Smokeboost Flame Out

Beans&Cornbread

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Just wondering if anyone knows at what temperature the SmokeFire registers an "E3 - Grill Flame Out" error. I experienced my one an only flame out a few weeks ago while I was smoking some trout. Granted the wind was gusting 30+ mph so I'm really not surprised. After a restart I set the temp to 200° and it ran like a champ. However, last week I was smoking some pork chops (it was about 35° out) and I found myself turning Smokeboost on and off because I was afraid of letting the temp fall under 140° or so. I used to have to do this with my old pellet grill as well, but I am I just being overly cautious with the SmokeFire? I like to use Smokeboost with fish and thinner cuts of meat, but now that it's colder in my area I feel like I can 't trust it to keep the fire going. I'd appreciate hearing any experiences you all have had.
 

Dassman5

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Just wondering if anyone knows at what temperature the SmokeFire registers an "E3 - Grill Flame Out" error. I experienced my one an only flame out a few weeks ago while I was smoking some trout. Granted the wind was gusting 30+ mph so I'm really not surprised. After a restart I set the temp to 200° and it ran like a champ. However, last week I was smoking some pork chops (it was about 35° out) and I found myself turning Smokeboost on and off because I was afraid of letting the temp fall under 140° or so. I used to have to do this with my old pellet grill as well, but I am I just being overly cautious with the SmokeFire? I like to use Smokeboost with fish and thinner cuts of meat, but now that it's colder in my area I feel like I can 't trust it to keep the fire going. I'd appreciate hearing any experiences you all have had.
I run a separate ambient temperature probe on my grill, and the smoke boost temperature on my ex4 typically runs between 155F and 180F. At that temperature things such as outside temperature, wind, pellet moisture, ash in the burn pot and atmospheric moisture (dew pint) can all have a major impact on burn stability. I seldom, if ever run in Smoke Boost for long periods of time without closely monitoring it, although I have yet to experience a burnout. When running unmonitored, I prefer to run at 200-215F, as the burn is much more stable,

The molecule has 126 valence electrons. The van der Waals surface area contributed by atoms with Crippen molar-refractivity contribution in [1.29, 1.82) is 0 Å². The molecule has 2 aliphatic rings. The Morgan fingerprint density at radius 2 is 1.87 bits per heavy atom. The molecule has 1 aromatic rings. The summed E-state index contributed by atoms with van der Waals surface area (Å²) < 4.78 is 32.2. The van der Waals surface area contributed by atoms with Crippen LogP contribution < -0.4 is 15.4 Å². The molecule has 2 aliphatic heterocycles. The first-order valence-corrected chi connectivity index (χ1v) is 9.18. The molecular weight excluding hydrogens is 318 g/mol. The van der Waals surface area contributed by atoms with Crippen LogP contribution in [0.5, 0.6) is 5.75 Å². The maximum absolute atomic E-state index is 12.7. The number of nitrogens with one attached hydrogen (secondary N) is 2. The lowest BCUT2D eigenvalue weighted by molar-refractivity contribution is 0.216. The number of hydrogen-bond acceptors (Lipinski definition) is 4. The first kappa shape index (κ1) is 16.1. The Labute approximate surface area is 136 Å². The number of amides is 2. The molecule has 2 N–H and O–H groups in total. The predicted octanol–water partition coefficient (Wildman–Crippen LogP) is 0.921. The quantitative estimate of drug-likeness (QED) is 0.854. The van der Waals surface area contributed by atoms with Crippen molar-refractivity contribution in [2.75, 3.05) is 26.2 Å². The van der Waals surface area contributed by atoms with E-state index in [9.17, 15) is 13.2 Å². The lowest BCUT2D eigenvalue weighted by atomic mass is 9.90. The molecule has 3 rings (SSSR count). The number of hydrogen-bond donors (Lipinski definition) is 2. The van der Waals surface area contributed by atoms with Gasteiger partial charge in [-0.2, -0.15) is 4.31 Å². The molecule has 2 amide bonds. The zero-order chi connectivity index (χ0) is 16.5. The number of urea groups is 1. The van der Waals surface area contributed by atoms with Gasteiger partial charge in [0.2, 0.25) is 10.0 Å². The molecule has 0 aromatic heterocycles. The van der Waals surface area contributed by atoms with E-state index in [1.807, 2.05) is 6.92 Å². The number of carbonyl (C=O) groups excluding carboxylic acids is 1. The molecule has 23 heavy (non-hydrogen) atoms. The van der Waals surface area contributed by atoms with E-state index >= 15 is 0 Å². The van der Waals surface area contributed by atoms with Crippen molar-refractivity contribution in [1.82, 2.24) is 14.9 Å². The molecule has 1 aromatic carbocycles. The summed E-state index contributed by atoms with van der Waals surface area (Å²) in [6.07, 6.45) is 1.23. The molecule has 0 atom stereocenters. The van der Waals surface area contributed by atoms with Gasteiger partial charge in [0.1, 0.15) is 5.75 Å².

Bruno

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I have never used it because it screams problems. I get plenty of smoke at 225 and I know that should run pretty consistently.
Seems like a lot of work to get that to smolder for extended periods of time, but what do I know.
 

sntwilliams

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I had lots of problems with smokeboost before I had the welded auger chute. It would basically just go out, even when trying both methods of setting smokeboost immediately on startup or getting up to 120oc before turning it on. I've got to admit, since fitting the welded auger, I've not even bothered trying it again...maybe I should give it a go.
 

JpsBBQ

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I’ve never had issues with smoke boost. I’m not sure it’s needed with the SF because the smoke output at 225 and above is plenty good.
 

FX4 Driver

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I just had that happen to me on Sunday. I never let the grill fully heat up to over 200 and put it into SmokeBoost when it was at maybe 150. It was about 30 degrees outside.

I'm not sure if it happened because it never got hot enough to begin with? I've used it many times before with no problem but not at that temperature. Next time I do it it I'll take it up to 225 and then activate it to see what happens.
 

AHoneyman

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I have ran 3-4 hours without problems. And there is a significant increase in the amount of smoke with SB.
 

AHoneyman